Prior to start the study, a primary survey was carried out to achieve a targeted sample. Two individual interviews were arranged with each participant after selecting the respondents and signing the consent forms. The first interview had been conducted in the first week before all the classroom observations were made. The second interview was completed after all the six observations in the classroom with the intention of providing more information about students’ experiences. For both the interviews, a total of 30 questions were structured.

At first, no preconceived codes were available. Codes were produced and collected by transmitting data and by deductively dividing the qualitative data into less important sections. These sections were subdivided by reading and codifying the data over and over again. Data were coded manually. This rigorous job of coding the data was done carefully that took a vast amount of time by looking for similarities and allowing cross-references in the data. Keywords to assist in coding different knowledge segments were established.

Data were examined into an inductive process of reasoning. The WTC level was tested in English without any previous expectations. In a non-judgmental exploratory environment, the learners were given the opportunity to express their experiences in order to discuss about research questions in this study. Data were also analysed by clustering and grouping into several sections based on their meaning. Clusters and groups were then used to explore Bangladeshi university students’ experiences with their WTC.

Data triangulation and trustworthiness

A single thing sometimes does not prove the validity of a study, as a result “multiple interpretations of reality” (Merriam, 1998, p. 22) are used to ensure the validity of a qualitative research. Hence, validity of a qualitative study is ensured through the triangulation process of collecting data (Denzin & Lincoln, 2005; Stake, 2005) that allows to see the phenomenon from multiple perspectives (Baxter & Jack, 2008; Stake, 2005) to obtain an in-depth knowledge of the subject to be studied (Denzin & Lincoln, 2005). Therefore, to ensure the validity of the current study, the researchers used interviews, classroom observations, peer debriefing, and member checking of the transcription of the interviews which are considered as triangulation in qualitative study. Immediately after the interview, the audio-recorded data were transcribed and checked by the student participants to ensure the reliability of the data. Moreover, one of the original authors in different age groups and communities tested the reliability of the initial WTCQ and proved its reliability (McCroskey, 1992). Besides, in a qualitative study, trustworthiness should be ensured in every stage of data collection (Mirhosseini, 2020). It can be ensured by following the strategies of validation, like, triangulation, member checking, maintenance of field notes, audio recording, and peer examination of the collected data (Creswell & Poth, 2016; Marshall & Rossman, 2014). The honesty of the researcher ensures the higher level of trustworthiness since in a qualitative study, the researcher seems to be the main instrument. Therefore, in order to ensure trustworthiness, the current study followed all the defined procedures as mentioned by the scholars.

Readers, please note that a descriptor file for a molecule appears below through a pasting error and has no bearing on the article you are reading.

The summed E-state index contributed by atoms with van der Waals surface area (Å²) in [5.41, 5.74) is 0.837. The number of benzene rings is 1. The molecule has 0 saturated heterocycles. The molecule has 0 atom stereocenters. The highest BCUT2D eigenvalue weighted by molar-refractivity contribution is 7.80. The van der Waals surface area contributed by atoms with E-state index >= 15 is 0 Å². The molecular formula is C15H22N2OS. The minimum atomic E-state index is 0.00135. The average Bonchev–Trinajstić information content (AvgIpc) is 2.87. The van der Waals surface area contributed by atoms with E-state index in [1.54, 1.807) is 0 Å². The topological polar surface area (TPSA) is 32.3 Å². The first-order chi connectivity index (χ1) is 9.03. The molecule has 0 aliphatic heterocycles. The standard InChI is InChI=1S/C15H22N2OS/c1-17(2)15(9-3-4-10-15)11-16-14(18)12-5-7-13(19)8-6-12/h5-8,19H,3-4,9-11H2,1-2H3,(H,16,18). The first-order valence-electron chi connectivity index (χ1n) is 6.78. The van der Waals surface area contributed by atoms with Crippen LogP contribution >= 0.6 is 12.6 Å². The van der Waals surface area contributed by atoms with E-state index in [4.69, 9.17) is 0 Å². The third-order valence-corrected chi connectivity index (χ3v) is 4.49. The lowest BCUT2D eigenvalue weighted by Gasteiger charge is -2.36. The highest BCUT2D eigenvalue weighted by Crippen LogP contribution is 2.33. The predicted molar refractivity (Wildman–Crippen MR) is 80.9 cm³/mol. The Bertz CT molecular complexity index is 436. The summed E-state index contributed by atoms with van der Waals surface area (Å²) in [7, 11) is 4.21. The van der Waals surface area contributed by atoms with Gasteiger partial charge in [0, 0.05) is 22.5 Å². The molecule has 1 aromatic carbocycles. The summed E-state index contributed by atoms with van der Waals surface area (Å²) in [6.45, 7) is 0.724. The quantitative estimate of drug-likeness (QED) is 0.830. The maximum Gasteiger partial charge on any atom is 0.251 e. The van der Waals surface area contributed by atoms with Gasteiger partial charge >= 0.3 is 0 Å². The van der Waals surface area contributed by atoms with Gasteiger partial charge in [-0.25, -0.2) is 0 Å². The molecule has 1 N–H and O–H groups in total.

Results and discussion

According to the findings of the study, learners believe that the contemporary oral English courses of the university and grammar-intensive instruction are not appropriate for learning English, rather actual communication is necessary for them to develop their English proficiency skill. The study shows that students’ earlier experiences of learning English have been positive although they see grammar-based English learning as an obstacle in their communication development. The findings also reveal that EFL learners’ WTC is greatly influenced by classroom environment which has also impacts on their flow of interaction in English with their classmates. The similar outcome is found from the review of literature in which the researchers state that merely 6% of their respondents opine that previous grammar-based English language teaching is helpful for developing their oral proficiency (Kikuchi & Browne, 2009). As this study has attempted to explore learners’ real voices regarding their WTC in L2 classes, this section deals with an assessment of the research findings referring to two research questions of the study.